At The Shop (125 East 2nd) until March 22, 2015
www.brownpapertickets.com or cash at the door. Limited seating; reservations are strongly recommended
Posted March 12, 2015
Lauchlin Johnston’s set for the 2014 ITSAZOO’s acclaimed Killer Joe, directed by Chelsea Haberlin, was so squalid and the play so violent, I felt like rushing home and standing in a hot, cleansing shower. On the other hand, Jennifer Stewart’s design for ITSAZOO’s The Competition is Fierce, also directed by Haberlin, is so blazingly bright and so sterile you could be in the OR: white walls, white floors, white ceiling, white furniture. Sharp surgical lighting by Conor Moore enhances the OR effect but his projections of gleaming towers locate the play in the upscale offices of big business. But – spoiler alert – there will be (as there was in Killer Joe) blood on the floor. A dead rodent. And worse.
Haberlin, co-artistic producer of ITSAZOO, says that the company has always believed that “theatre should be a party – a night out that is as cool as a concert” but most concerts don’t have guys running around bare-assed with their manly parts dangling, throwing poo or stabbing each other. Well, most concerts.
Written by co-artistic producer Sebastien Archibald, The Competition is Fierce was inspired by Archibald’s turn as a telemarketer in a highly competitive environment where the staff was treated with contempt; more recently, he became interested in the well documented successes of psychopaths in the corporate world.
The play is set in the not-too-distant future, indicated by attractive, slightly futuristic costumes by Carmen Alatorre, and some cool techie gadgets. It could be as soon as tomorrow or next week. The recent suicide of Paul, the Director of Finance, has left a job opening in a vast capitalist empire run by Madeline (Marilyn Norry); filling the job has been left to Carlyle (Andrew Wheeler), a brutal, psychotic guy who lurches about with a cane. Company rules necessitate a competition for the position: the winner gets the job, the loser gets castrated – really, not metaphorically. Running for the job are nerdy, decent John (Chris Cochrane) and charming but nasty John (Carlo Marks). As well as the high-paying job, the prize will also turn out to be Claire (Rachel Cairns) who works in Accounts, several floors down from the big guys.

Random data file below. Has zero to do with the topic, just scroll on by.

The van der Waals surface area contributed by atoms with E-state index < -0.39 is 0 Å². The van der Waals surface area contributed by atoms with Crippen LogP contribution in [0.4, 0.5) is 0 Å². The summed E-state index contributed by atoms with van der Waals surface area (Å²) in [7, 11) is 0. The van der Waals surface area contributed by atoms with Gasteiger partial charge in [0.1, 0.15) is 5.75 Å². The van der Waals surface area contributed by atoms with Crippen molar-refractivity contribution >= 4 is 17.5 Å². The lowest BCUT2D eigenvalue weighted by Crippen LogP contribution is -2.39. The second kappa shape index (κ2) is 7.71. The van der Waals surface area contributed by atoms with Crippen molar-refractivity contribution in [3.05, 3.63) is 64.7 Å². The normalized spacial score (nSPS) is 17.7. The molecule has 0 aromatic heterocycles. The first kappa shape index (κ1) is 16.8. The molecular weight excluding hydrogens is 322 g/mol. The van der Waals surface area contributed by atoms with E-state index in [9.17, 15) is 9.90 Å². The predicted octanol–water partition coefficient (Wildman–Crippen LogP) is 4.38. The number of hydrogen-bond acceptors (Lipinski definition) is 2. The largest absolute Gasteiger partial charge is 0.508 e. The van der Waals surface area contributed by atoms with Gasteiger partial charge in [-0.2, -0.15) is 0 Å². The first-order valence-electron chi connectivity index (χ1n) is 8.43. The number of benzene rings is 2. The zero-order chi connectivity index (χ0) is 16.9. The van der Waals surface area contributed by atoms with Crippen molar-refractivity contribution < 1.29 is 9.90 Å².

The Competition is Fierce is stylish and, without patronizing a younger audience, I think it might work better for the under 30s than for those of us who have been around for a while. Rooted in realism – albeit slightly futuristic – the play spirals off into a kind of sci-fi, futuristic, gladiatorial bloodbath. Kudos, however, to Olivier Lunardi, the fight director, who choreographed some very slick combat, especially some precision knife-work by Cairns.
Director Haberlin has secured some of the best actors in town for this production. Nobody does horny, nasty, cougar like Norry and Wheeler will step easily from manipulative Carlyle directly into the remount of Proud, in which he plays Stephen Harper. Add a hard-shell wig and a tie, et voilà. Cochrane and Marks are well contrasted: Cochrane bumblingly, nervously sweet and Marks charmingly, confidently wicked. Claire is the most interesting character because it’s not immediately apparent what she wants; she’s not ambitious, she needs the job she has and she’s willing to overlook the toxic work environment in which she finds herself. Cairns is so straightforward and pure in her approach to the role that she’s like a breath of spring in corporate hell.
At a little over two hours, The Competition is Fierce is too long to support itself. Like Killer Joe, the direction, production and performance exceed the script. With nudity, a little bit of sex and lots of violence it’s not for kids but it is, as Haberlin suggests in a press release, a “theatre event” and one that the younger set might find more satisfying than those of us who have been around that particular block.